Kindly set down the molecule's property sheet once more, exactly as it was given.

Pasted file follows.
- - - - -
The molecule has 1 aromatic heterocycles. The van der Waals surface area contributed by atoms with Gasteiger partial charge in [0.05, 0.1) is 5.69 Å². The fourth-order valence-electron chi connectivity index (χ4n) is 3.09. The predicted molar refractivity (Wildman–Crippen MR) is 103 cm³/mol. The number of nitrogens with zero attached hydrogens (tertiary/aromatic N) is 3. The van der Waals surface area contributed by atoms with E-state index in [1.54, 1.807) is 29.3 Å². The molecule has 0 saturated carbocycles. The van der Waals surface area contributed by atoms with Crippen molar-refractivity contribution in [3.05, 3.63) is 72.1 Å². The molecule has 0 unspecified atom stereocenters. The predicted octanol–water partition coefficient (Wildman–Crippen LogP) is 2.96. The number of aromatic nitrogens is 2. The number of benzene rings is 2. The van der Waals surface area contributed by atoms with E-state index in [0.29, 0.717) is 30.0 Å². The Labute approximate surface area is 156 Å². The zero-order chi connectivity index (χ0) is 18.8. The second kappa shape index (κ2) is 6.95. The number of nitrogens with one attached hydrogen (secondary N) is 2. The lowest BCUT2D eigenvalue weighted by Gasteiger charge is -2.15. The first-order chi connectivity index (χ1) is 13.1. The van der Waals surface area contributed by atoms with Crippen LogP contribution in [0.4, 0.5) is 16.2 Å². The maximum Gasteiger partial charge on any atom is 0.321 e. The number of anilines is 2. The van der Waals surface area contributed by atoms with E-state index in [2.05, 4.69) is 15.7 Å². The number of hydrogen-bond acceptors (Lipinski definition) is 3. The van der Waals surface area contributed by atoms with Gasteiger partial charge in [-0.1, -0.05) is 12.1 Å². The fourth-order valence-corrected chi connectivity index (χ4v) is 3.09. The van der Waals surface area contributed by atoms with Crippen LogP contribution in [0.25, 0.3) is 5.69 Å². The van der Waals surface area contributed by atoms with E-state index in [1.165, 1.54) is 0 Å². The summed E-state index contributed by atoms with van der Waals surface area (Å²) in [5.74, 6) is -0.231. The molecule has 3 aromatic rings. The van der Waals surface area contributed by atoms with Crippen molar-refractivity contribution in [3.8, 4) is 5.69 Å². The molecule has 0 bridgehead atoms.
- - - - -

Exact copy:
The molecule has 1 aromatic heterocycles. The van der Waals surface area contributed by atoms with Gasteiger partial charge in [0.05, 0.1) is 5.69 Å². The fourth-order valence-electron chi connectivity index (χ4n) is 3.09. The predicted molar refractivity (Wildman–Crippen MR) is 103 cm³/mol. The number of nitrogens with zero attached hydrogens (tertiary/aromatic N) is 3. The van der Waals surface area contributed by atoms with E-state index in [1.54, 1.807) is 29.3 Å². The molecule has 0 saturated carbocycles. The van der Waals surface area contributed by atoms with Crippen molar-refractivity contribution in [3.05, 3.63) is 72.1 Å². The molecule has 0 unspecified atom stereocenters. The predicted octanol–water partition coefficient (Wildman–Crippen LogP) is 2.96. The number of aromatic nitrogens is 2. The number of benzene rings is 2. The van der Waals surface area contributed by atoms with E-state index in [0.29, 0.717) is 30.0 Å². The Labute approximate surface area is 156 Å². The zero-order chi connectivity index (χ0) is 18.8. The second kappa shape index (κ2) is 6.95. The number of nitrogens with one attached hydrogen (secondary N) is 2. The lowest BCUT2D eigenvalue weighted by Gasteiger charge is -2.15. The first-order chi connectivity index (χ1) is 13.1. The van der Waals surface area contributed by atoms with Crippen LogP contribution in [0.4, 0.5) is 16.2 Å². The maximum Gasteiger partial charge on any atom is 0.321 e. The number of anilines is 2. The van der Waals surface area contributed by atoms with E-state index in [2.05, 4.69) is 15.7 Å². The number of hydrogen-bond acceptors (Lipinski definition) is 3. The van der Waals surface area contributed by atoms with Gasteiger partial charge in [-0.1, -0.05) is 12.1 Å². The fourth-order valence-corrected chi connectivity index (χ4v) is 3.09. The van der Waals surface area contributed by atoms with Crippen LogP contribution in [0.25, 0.3) is 5.69 Å². The van der Waals surface area contributed by atoms with E-state index in [1.165, 1.54) is 0 Å². The summed E-state index contributed by atoms with van der Waals surface area (Å²) in [5.74, 6) is -0.231. The molecule has 3 aromatic rings. The van der Waals surface area contributed by atoms with Crippen molar-refractivity contribution in [3.8, 4) is 5.69 Å². The molecule has 0 bridgehead atoms.